US 7933136 B2
A non-volatile memory cell array and associated method of use. In accordance with various embodiments, the array includes a plurality of programmable resistive sense elements (RSEs) coupled to a shared switching device. The switching device has a common source region and multiple drain regions, each drain region connected to an associated RSE from said plurality of RSEs.
1. A non-volatile memory cell array comprising a plurality of programmable resistive sense elements (RSEs) coupled to a shared switching device, the switching device comprising a common source region and multiple drain terminals separated from the common source terminal by a polysilicon gate surrounding each drain terminal, each drain terminal connected in series with an associated RSE from said plurality of RSEs.
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9. A method comprising:
providing a non-volatile memory cell array comprising a plurality of programmable resistive sense elements (RSEs) coupled to a shared switching device, the switching device comprising a common source region and multiple drain regions each drain region connected to an associated RSE from said plurality of RSEs;
programming a selected RSE from said plurality of RSEs by passing a write current in a selected direction between the common source region to the associated drain region connected to the selected RSE; and
accessing the selected RSE by asserting a common word line connected to a gate terminal of the switching device and directing the write current along a common source line connected to the common source region of the switching device and along a bit line connected to the selected RSE, wherein separate bit lines are individually provided for each of the RSEs.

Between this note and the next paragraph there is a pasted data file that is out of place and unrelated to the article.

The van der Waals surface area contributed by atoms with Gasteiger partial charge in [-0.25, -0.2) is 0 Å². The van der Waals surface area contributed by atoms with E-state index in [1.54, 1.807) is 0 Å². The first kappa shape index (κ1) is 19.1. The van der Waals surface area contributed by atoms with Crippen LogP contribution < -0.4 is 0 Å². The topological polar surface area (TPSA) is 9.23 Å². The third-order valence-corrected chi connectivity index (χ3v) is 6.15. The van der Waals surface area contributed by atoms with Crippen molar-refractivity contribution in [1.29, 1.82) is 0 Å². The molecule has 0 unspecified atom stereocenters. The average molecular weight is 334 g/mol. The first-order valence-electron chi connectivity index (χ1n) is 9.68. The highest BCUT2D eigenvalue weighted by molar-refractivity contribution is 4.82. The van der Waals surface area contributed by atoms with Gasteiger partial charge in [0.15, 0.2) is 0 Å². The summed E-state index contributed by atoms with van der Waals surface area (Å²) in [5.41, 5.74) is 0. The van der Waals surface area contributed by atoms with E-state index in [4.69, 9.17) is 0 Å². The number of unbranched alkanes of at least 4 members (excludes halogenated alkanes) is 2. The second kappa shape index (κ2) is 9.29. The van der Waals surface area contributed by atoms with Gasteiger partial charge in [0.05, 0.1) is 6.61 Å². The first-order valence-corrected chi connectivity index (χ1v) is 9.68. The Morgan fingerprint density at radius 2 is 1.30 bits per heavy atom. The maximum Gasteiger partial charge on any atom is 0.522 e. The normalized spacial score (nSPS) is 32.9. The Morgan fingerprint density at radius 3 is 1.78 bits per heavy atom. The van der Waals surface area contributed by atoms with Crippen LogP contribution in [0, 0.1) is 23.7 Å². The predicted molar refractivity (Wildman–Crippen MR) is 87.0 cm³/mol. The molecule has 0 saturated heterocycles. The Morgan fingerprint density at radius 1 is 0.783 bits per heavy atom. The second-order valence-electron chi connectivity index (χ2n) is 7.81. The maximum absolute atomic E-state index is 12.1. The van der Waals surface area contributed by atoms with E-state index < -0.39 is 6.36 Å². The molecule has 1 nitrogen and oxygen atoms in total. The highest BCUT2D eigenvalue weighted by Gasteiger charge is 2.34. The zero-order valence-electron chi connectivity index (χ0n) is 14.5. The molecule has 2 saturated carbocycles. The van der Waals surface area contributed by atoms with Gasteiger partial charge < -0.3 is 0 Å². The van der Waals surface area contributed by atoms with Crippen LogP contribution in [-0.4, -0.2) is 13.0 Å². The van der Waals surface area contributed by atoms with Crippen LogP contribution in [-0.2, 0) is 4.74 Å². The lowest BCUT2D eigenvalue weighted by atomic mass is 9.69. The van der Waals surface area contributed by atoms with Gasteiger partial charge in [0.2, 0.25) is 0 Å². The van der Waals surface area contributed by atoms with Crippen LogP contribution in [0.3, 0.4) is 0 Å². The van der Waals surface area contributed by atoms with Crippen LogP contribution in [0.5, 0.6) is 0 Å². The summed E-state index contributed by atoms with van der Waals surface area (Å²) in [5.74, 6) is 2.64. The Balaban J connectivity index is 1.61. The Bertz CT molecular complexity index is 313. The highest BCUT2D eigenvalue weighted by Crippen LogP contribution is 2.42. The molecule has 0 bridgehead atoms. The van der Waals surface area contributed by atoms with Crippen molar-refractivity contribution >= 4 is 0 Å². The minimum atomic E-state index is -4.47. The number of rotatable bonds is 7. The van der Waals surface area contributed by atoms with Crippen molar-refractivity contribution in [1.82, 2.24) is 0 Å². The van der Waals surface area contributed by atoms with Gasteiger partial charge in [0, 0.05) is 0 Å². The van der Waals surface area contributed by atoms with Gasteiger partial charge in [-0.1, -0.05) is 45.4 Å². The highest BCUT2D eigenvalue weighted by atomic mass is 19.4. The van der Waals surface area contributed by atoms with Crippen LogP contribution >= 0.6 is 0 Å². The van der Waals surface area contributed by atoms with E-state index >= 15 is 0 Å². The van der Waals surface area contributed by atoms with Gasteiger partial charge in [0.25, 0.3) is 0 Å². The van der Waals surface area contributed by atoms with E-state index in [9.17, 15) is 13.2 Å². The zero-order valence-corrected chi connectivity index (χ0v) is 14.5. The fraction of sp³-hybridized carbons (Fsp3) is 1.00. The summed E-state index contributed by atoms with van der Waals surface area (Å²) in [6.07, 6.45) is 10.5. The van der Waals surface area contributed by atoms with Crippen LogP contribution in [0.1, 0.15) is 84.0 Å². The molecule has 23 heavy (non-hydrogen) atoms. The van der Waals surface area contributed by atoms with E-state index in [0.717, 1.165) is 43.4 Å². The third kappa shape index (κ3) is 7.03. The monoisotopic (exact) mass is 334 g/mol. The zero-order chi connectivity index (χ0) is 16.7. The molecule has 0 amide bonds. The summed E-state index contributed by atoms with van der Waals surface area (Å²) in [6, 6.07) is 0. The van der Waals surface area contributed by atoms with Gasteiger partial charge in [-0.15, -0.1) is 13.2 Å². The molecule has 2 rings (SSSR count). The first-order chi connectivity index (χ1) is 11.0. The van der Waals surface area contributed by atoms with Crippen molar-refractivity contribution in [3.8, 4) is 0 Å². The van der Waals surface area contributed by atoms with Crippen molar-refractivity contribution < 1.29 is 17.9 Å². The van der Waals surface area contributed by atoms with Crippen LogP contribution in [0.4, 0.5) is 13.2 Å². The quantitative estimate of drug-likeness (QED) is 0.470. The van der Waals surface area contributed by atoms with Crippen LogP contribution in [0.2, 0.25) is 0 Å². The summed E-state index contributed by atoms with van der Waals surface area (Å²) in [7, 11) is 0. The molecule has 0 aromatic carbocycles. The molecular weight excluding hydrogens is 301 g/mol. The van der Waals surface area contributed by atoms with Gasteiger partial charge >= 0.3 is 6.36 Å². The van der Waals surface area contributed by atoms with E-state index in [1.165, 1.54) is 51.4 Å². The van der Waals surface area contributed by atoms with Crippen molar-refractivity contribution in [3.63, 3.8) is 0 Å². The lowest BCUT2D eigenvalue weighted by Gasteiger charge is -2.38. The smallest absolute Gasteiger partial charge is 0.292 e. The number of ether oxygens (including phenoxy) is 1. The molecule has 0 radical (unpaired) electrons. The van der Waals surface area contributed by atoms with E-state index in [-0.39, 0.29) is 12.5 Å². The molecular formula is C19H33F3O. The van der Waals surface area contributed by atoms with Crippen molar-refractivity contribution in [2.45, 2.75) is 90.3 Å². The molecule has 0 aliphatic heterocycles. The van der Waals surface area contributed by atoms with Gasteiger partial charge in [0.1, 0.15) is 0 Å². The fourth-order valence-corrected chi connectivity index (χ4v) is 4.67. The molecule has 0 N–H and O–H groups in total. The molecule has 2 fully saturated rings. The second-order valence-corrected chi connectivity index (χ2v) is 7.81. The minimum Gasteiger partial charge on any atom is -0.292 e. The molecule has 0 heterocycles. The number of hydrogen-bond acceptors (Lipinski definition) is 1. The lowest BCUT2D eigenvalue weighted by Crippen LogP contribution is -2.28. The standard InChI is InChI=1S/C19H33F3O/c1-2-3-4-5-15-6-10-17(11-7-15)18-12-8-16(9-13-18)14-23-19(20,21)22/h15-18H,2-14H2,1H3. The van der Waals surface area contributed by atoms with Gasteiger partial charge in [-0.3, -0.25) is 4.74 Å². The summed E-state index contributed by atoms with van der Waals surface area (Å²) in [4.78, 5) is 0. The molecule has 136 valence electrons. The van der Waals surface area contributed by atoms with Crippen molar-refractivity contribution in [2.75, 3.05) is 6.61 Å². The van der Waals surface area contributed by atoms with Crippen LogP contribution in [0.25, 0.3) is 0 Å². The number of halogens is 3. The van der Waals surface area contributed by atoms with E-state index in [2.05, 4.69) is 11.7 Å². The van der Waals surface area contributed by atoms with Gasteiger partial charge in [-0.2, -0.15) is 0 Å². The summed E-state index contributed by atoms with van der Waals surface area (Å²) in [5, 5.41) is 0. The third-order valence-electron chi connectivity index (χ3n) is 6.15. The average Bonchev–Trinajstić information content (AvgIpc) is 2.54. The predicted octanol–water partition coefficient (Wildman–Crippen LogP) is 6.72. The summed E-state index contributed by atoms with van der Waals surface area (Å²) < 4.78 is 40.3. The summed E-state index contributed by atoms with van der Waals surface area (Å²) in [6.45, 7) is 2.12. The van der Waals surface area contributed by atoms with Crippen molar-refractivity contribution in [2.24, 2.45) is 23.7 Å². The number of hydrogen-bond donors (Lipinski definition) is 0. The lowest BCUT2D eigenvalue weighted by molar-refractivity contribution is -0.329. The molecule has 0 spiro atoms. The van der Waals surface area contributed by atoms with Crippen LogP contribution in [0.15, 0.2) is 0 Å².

10. The method of
11. The memory device of 10, further comprising a step of programming a second selected RSE of said plurality of RSEs to a second resistive state different from the first resistive state by asserting a gate control voltage on the gate terminal of the switching device, and flowing a write current in a second direction between the common source line and a second bit line connected to the second selected RSE.
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17. A non-volatile memory cell array comprising a plurality of programmable resistive sense elements (RSEs) coupled to a shared switching device, the switching device comprising a common source region and multiple drain regions each drain region connected to an associated RSE from said plurality of RSEs, a selected RSE is accessed by a common word line connected to a gate terminal of the switching device, a common source line connected to the common source region of the switching device, and a plurality of bit lines, each bit line in said plurality of bit lines connected to a corresponding RSE in said plurality of RSEs.
18. The array of
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20. The array of
This application makes a claim of domestic priority under 35 U.S.C. §119(e) to U.S. Provisional Patent Application No. 61/112,269 filed Nov. 7, 2008.
Data storage devices can be used to store and retrieve user data in a fast and effective manner. Some data storage devices utilize a semiconductor array of solid-state memory cells to store data. The memory cells can be volatile or non-volatile. Some non-volatile memory cells can be provided with a 1T1R configuration with a single transistor (T) and a single programmable resistive sense element (R).